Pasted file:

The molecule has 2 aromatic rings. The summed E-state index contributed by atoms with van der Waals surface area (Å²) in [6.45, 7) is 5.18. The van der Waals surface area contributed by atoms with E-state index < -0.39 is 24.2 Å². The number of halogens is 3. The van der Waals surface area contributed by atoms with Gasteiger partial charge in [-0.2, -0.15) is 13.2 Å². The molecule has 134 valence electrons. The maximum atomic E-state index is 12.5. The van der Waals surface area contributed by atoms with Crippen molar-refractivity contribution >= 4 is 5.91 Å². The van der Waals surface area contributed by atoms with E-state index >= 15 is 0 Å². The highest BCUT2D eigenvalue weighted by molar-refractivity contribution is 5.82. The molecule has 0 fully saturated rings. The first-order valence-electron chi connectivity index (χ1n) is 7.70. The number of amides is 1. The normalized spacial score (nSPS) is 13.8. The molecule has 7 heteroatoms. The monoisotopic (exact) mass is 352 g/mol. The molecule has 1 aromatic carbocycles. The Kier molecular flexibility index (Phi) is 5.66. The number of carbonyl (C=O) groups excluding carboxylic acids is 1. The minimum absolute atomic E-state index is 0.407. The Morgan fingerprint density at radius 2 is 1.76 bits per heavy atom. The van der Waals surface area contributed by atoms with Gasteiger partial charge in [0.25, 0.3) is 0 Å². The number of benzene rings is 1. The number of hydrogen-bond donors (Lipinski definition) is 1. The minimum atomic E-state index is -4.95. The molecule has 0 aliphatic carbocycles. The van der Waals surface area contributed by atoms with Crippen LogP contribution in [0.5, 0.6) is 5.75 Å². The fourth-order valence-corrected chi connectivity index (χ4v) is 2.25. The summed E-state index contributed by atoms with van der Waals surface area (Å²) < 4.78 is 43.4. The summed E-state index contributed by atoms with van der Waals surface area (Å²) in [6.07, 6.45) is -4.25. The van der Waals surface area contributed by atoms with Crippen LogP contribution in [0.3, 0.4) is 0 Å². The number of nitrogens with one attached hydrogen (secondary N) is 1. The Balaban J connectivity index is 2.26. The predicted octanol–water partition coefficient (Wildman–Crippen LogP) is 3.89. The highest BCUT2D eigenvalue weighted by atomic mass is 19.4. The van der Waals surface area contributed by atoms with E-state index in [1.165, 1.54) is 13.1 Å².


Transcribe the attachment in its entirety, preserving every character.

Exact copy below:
The molecule has 2 aromatic rings. The summed E-state index contributed by atoms with van der Waals surface area (Å²) in [6.45, 7) is 5.18. The van der Waals surface area contributed by atoms with E-state index < -0.39 is 24.2 Å². The number of halogens is 3. The van der Waals surface area contributed by atoms with Gasteiger partial charge in [-0.2, -0.15) is 13.2 Å². The molecule has 134 valence electrons. The maximum atomic E-state index is 12.5. The van der Waals surface area contributed by atoms with Crippen molar-refractivity contribution >= 4 is 5.91 Å². The van der Waals surface area contributed by atoms with E-state index >= 15 is 0 Å². The highest BCUT2D eigenvalue weighted by molar-refractivity contribution is 5.82. The molecule has 0 fully saturated rings. The first-order valence-electron chi connectivity index (χ1n) is 7.70. The number of amides is 1. The normalized spacial score (nSPS) is 13.8. The molecule has 7 heteroatoms. The monoisotopic (exact) mass is 352 g/mol. The molecule has 1 aromatic carbocycles. The Kier molecular flexibility index (Phi) is 5.66. The number of carbonyl (C=O) groups excluding carboxylic acids is 1. The minimum absolute atomic E-state index is 0.407. The Morgan fingerprint density at radius 2 is 1.76 bits per heavy atom. The van der Waals surface area contributed by atoms with Gasteiger partial charge in [0.25, 0.3) is 0 Å². The number of benzene rings is 1. The number of hydrogen-bond donors (Lipinski definition) is 1. The minimum atomic E-state index is -4.95. The molecule has 0 aliphatic carbocycles. The van der Waals surface area contributed by atoms with Crippen LogP contribution in [0.5, 0.6) is 5.75 Å². The fourth-order valence-corrected chi connectivity index (χ4v) is 2.25. The summed E-state index contributed by atoms with van der Waals surface area (Å²) < 4.78 is 43.4. The summed E-state index contributed by atoms with van der Waals surface area (Å²) in [6.07, 6.45) is -4.25. The van der Waals surface area contributed by atoms with Crippen LogP contribution in [0.3, 0.4) is 0 Å². The number of nitrogens with one attached hydrogen (secondary N) is 1. The Balaban J connectivity index is 2.26. The predicted octanol–water partition coefficient (Wildman–Crippen LogP) is 3.89. The highest BCUT2D eigenvalue weighted by atomic mass is 19.4. The van der Waals surface area contributed by atoms with E-state index in [1.165, 1.54) is 13.1 Å².